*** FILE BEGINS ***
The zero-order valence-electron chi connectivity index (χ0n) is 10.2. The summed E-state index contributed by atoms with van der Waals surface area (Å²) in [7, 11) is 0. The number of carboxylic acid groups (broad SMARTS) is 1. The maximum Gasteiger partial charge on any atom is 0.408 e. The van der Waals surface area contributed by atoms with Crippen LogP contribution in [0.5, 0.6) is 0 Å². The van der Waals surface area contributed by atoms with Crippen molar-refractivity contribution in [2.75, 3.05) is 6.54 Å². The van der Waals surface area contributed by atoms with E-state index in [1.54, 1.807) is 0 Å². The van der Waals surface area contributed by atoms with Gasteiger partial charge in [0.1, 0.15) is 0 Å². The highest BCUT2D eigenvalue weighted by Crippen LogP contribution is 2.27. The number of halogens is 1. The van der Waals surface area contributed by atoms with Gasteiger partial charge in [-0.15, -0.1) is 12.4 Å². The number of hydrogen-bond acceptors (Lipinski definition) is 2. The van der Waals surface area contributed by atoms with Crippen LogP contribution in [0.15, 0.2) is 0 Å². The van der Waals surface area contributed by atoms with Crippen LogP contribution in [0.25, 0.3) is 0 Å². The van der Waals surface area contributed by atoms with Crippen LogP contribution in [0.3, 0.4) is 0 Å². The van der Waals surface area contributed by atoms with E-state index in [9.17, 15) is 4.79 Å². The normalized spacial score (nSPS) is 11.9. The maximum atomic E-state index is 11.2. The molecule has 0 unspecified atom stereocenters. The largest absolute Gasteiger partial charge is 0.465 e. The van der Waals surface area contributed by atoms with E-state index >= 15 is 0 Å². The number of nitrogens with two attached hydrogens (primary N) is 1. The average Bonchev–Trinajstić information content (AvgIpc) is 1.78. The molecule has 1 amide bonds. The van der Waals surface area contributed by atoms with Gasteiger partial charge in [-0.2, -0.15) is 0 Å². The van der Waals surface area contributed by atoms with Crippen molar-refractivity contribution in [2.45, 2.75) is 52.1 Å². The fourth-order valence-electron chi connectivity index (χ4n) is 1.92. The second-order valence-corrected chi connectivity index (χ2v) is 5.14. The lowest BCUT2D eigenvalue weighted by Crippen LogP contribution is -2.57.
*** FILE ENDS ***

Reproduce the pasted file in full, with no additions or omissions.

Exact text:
The zero-order valence-electron chi connectivity index (χ0n) is 10.2. The summed E-state index contributed by atoms with van der Waals surface area (Å²) in [7, 11) is 0. The number of carboxylic acid groups (broad SMARTS) is 1. The maximum Gasteiger partial charge on any atom is 0.408 e. The van der Waals surface area contributed by atoms with Crippen LogP contribution in [0.5, 0.6) is 0 Å². The van der Waals surface area contributed by atoms with Crippen molar-refractivity contribution in [2.75, 3.05) is 6.54 Å². The van der Waals surface area contributed by atoms with E-state index in [1.54, 1.807) is 0 Å². The van der Waals surface area contributed by atoms with Gasteiger partial charge in [0.1, 0.15) is 0 Å². The highest BCUT2D eigenvalue weighted by Crippen LogP contribution is 2.27. The number of halogens is 1. The van der Waals surface area contributed by atoms with Gasteiger partial charge in [-0.15, -0.1) is 12.4 Å². The number of hydrogen-bond acceptors (Lipinski definition) is 2. The van der Waals surface area contributed by atoms with Crippen LogP contribution in [0.15, 0.2) is 0 Å². The van der Waals surface area contributed by atoms with Crippen LogP contribution in [0.25, 0.3) is 0 Å². The van der Waals surface area contributed by atoms with Crippen LogP contribution in [0.3, 0.4) is 0 Å². The van der Waals surface area contributed by atoms with E-state index in [9.17, 15) is 4.79 Å². The normalized spacial score (nSPS) is 11.9. The maximum atomic E-state index is 11.2. The molecule has 0 unspecified atom stereocenters. The largest absolute Gasteiger partial charge is 0.465 e. The van der Waals surface area contributed by atoms with E-state index >= 15 is 0 Å². The number of nitrogens with two attached hydrogens (primary N) is 1. The average Bonchev–Trinajstić information content (AvgIpc) is 1.78. The molecule has 1 amide bonds. The van der Waals surface area contributed by atoms with Gasteiger partial charge in [-0.2, -0.15) is 0 Å². The van der Waals surface area contributed by atoms with Crippen molar-refractivity contribution in [2.45, 2.75) is 52.1 Å². The fourth-order valence-electron chi connectivity index (χ4n) is 1.92. The second-order valence-corrected chi connectivity index (χ2v) is 5.14. The lowest BCUT2D eigenvalue weighted by Crippen LogP contribution is -2.57.